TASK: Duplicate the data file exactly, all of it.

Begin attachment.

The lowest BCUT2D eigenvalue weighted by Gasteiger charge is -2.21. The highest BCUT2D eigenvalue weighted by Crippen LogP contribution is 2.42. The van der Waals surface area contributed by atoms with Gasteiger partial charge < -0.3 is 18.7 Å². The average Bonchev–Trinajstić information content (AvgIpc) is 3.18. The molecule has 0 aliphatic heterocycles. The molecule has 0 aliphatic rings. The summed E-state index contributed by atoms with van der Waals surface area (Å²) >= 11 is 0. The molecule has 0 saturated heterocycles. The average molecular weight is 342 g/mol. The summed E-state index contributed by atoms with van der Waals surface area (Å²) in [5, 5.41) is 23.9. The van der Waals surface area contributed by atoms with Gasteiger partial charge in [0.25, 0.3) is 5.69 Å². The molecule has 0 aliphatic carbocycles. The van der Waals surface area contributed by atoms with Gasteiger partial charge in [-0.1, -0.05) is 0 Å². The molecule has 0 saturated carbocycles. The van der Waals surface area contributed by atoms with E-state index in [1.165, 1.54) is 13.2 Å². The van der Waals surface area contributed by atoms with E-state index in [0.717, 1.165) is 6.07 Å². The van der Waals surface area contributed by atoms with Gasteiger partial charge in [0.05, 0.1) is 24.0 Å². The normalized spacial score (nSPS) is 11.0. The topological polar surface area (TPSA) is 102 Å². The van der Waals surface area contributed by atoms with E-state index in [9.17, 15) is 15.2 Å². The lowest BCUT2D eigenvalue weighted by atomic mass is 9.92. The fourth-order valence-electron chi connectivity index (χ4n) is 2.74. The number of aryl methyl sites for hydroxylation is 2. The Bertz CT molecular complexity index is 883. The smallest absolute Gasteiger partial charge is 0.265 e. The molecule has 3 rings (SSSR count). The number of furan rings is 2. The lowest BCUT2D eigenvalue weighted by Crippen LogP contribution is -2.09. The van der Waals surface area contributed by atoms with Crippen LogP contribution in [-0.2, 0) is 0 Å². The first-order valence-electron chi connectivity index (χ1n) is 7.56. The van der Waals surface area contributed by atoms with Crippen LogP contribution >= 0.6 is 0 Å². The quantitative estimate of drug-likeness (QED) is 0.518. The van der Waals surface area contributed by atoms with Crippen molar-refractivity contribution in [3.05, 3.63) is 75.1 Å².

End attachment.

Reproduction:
The lowest BCUT2D eigenvalue weighted by Gasteiger charge is -2.21. The highest BCUT2D eigenvalue weighted by Crippen LogP contribution is 2.42. The van der Waals surface area contributed by atoms with Gasteiger partial charge < -0.3 is 18.7 Å². The average Bonchev–Trinajstić information content (AvgIpc) is 3.18. The molecule has 0 aliphatic heterocycles. The molecule has 0 aliphatic rings. The summed E-state index contributed by atoms with van der Waals surface area (Å²) >= 11 is 0. The molecule has 0 saturated heterocycles. The average molecular weight is 342 g/mol. The summed E-state index contributed by atoms with van der Waals surface area (Å²) in [5, 5.41) is 23.9. The van der Waals surface area contributed by atoms with Gasteiger partial charge in [0.25, 0.3) is 5.69 Å². The molecule has 0 aliphatic carbocycles. The van der Waals surface area contributed by atoms with Gasteiger partial charge in [-0.1, -0.05) is 0 Å². The molecule has 0 saturated carbocycles. The van der Waals surface area contributed by atoms with E-state index in [1.165, 1.54) is 13.2 Å². The van der Waals surface area contributed by atoms with E-state index in [0.717, 1.165) is 6.07 Å². The van der Waals surface area contributed by atoms with Gasteiger partial charge in [0.05, 0.1) is 24.0 Å². The normalized spacial score (nSPS) is 11.0. The topological polar surface area (TPSA) is 102 Å². The van der Waals surface area contributed by atoms with E-state index in [9.17, 15) is 15.2 Å². The lowest BCUT2D eigenvalue weighted by atomic mass is 9.92. The fourth-order valence-electron chi connectivity index (χ4n) is 2.74. The number of aryl methyl sites for hydroxylation is 2. The Bertz CT molecular complexity index is 883. The smallest absolute Gasteiger partial charge is 0.265 e. The molecule has 3 rings (SSSR count). The number of furan rings is 2. The lowest BCUT2D eigenvalue weighted by Crippen LogP contribution is -2.09. The van der Waals surface area contributed by atoms with Crippen LogP contribution in [-0.2, 0) is 0 Å². The first-order valence-electron chi connectivity index (χ1n) is 7.56. The van der Waals surface area contributed by atoms with Crippen LogP contribution >= 0.6 is 0 Å². The quantitative estimate of drug-likeness (QED) is 0.518. The van der Waals surface area contributed by atoms with Crippen molar-refractivity contribution in [3.05, 3.63) is 75.1 Å².